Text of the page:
However, soy-based formula is a good choice for parents who don't want their babies to eat animal products. Hypoallergenic formulas break down milk proteins so that they're more easily digested.

Try these tips to make formula feeding easier:

  • Heat formula in a pan of warm water or a bottle warmer; microwaving can create dangerous hot spots.
  • Use room-temperature formula within two to four hours; after that, you should discard it.
  • Use refrigerated formula within 48 hours.
  • Don't freeze formula, which robs it of nutritional value.
  • Don't save any formula your baby leaves behind in the bottle. Bacteria from her saliva can contaminate it.

 

Newborn Care from Head to Toe

Follow these simple, doctor-recommended tips for keeping your baby clean and comfy.

Face

It's disconcerting to see a newborn with a red, blotchy face, but baby acne is a common and harmless condition.

Care tip: Wash your baby's face daily with a mild baby soap.

Eyes

Some babies have a yellowish discharge or crusting in the eye or on the lid, which is usually caused by a blocked tear duct. This condition can last several months.

Care tip: Wipe the area using a cotton ball moistened with warm water.

Scalp

Many newborns develop a scaly scalp condition called cradle cap. It typically disappears in the first few months.

Care tip: Wash your baby's hair with a gentle baby shampoo no more than three times a week and gently brush out the scales daily using a baby hairbrush or soft toothbrush.

Nose

Babies' narrow nasal passages tend to fill with mucus.

Care tip: Gently unclog nostrils with an infant-sized nasal bulb syringe or try the trauma-minimizing Nosefrida (nosefrida.com). To loosen mucus, insert saline solution with an eyedropper before suctioning.

Nails

A newborn's nails usually are soft, but they can scratch his sensitive skin.

Care tip: Use baby nail clippers or blunt-nosed scissors. Clip after his bath when nails are soft, or when he's asleep and his fingers are relaxed.

Skin

Some babies develop red, itchy patches called eczema or atopic dermatitis—an inheritable skin condition.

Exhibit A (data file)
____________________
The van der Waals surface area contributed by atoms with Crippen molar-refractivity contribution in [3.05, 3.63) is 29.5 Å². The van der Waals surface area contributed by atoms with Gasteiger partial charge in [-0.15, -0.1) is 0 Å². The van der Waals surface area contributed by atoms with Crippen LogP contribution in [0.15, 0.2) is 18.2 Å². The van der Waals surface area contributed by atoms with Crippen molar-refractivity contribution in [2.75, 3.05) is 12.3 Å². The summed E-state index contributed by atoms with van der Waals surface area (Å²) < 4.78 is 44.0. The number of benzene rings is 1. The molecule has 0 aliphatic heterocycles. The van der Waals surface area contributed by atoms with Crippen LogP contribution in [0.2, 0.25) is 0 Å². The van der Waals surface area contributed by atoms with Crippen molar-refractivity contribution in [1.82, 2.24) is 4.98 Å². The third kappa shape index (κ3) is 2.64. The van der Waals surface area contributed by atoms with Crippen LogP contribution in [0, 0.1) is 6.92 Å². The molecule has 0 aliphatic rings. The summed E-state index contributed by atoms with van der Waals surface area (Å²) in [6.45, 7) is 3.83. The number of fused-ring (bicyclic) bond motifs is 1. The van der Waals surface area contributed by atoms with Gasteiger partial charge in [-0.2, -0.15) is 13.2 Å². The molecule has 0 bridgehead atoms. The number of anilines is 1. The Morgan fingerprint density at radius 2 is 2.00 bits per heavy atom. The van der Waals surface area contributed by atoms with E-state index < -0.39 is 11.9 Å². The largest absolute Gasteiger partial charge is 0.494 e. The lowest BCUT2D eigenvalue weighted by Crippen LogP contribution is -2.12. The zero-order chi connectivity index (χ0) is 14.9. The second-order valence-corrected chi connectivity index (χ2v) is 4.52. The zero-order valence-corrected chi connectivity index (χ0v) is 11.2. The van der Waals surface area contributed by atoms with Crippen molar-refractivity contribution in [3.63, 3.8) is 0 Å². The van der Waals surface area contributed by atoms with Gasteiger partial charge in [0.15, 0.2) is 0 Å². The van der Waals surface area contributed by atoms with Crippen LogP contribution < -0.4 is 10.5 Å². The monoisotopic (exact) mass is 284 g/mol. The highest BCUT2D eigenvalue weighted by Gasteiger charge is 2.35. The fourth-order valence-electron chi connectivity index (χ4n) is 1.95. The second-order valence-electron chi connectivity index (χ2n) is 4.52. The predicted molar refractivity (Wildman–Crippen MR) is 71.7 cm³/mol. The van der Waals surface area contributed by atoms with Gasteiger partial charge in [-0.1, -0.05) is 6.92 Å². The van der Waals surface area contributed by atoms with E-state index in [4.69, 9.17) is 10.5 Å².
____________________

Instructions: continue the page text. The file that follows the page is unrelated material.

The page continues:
Care tip: Limit baths to 10 minutes, and use a mild, fragrance-free soap and lukewarm water; liberally apply hypoallergenic skin cream immediately afterward. Stick to cotton clothing.

Bottom

Too much moisture plus sensitive skin can equal diaper rash for many babies.

Care tip: Change diapers frequently. Rinse your baby's bottom with water during each change and blot dry. Avoid using wipes; they may irritate skin. Barrier creams, such as petroleum jelly or white zinc oxide, may help.

Umbilical Cord

Keep the umbilical cord stump clean and dry; it will shrivel and fall off within a few weeks.

Care tip: Avoid covering the cord area with a diaper and stick to sponge baths until the stump detaches.

Circumcision

The tip of the penis will be swollen, and a yellow scab will appear.

Care tip: Gently clean the genital area with warm water daily. Use petroleum jelly to protect the site and prevent the penis from sticking to a diaper.

Legs

Newborns' legs are bowed out and the feet are turned in, which is no surprise, given their previous cramped living quarters.

Care tip: Don't worry about it—your baby's legs and feet will straighten in anywhere from six to 18 months.

Feet

Newborns' toes frequently overlap and the nails look ingrown (but aren't).

Care tip: Don't sweat it—this appearance is perfectly normal.

Newborn Sleep Survival Guide

Sleep Close to Baby Being close to his mother regulates a baby's heart rate, immune system, and stress levels and makes breastfeeding easier, says James McKenna, Ph.D., director of the Mother-Baby Behavioral Sleep Laboratory at University of Notre Dame in Indiana. "It also keeps the baby in lighter phases of sleep so he can practice arousing and going back to sleep, which is good in case of any problems, such as sleep apnea."

It may also be linked to a decreased risk of sudden infant death syndrome (SIDS). A bedside or freestanding (but nearby) bassinet is a good option. Various experts, including the American Academy of Pediatrics, advise parents not to sleep with their babies because of the danger of suffocation.

Day vs. Night "Encourage him to switch," says Jodi Mindell, Ph.D., associate director of the Sleep Center, Children's Hospital in Philadelphia and author of Sleeping Through the Night: How Infants, Toddlers and Their Parents Can Get a Good Night's Sleep (HarperCollins). "At night, keep the lights low and move slowly when you feed him. Be boring. Make sure he gets bright light in the morning, and keep him as busy as you can during the day. Make noise. Play with him." In other words, during the day, be interesting.

Bedtime Rituals "Sleep time should be consistent," Mindell says. "Each family has to develop its own routine, but doing the same activities in the same order every day helps the baby anticipate what will come next." Mindell suggests doing three or four winding-down activities for a total of 20 to 30 minutes; these can include massages, baths, lullabies, prayers, rocking, nursing, and reading.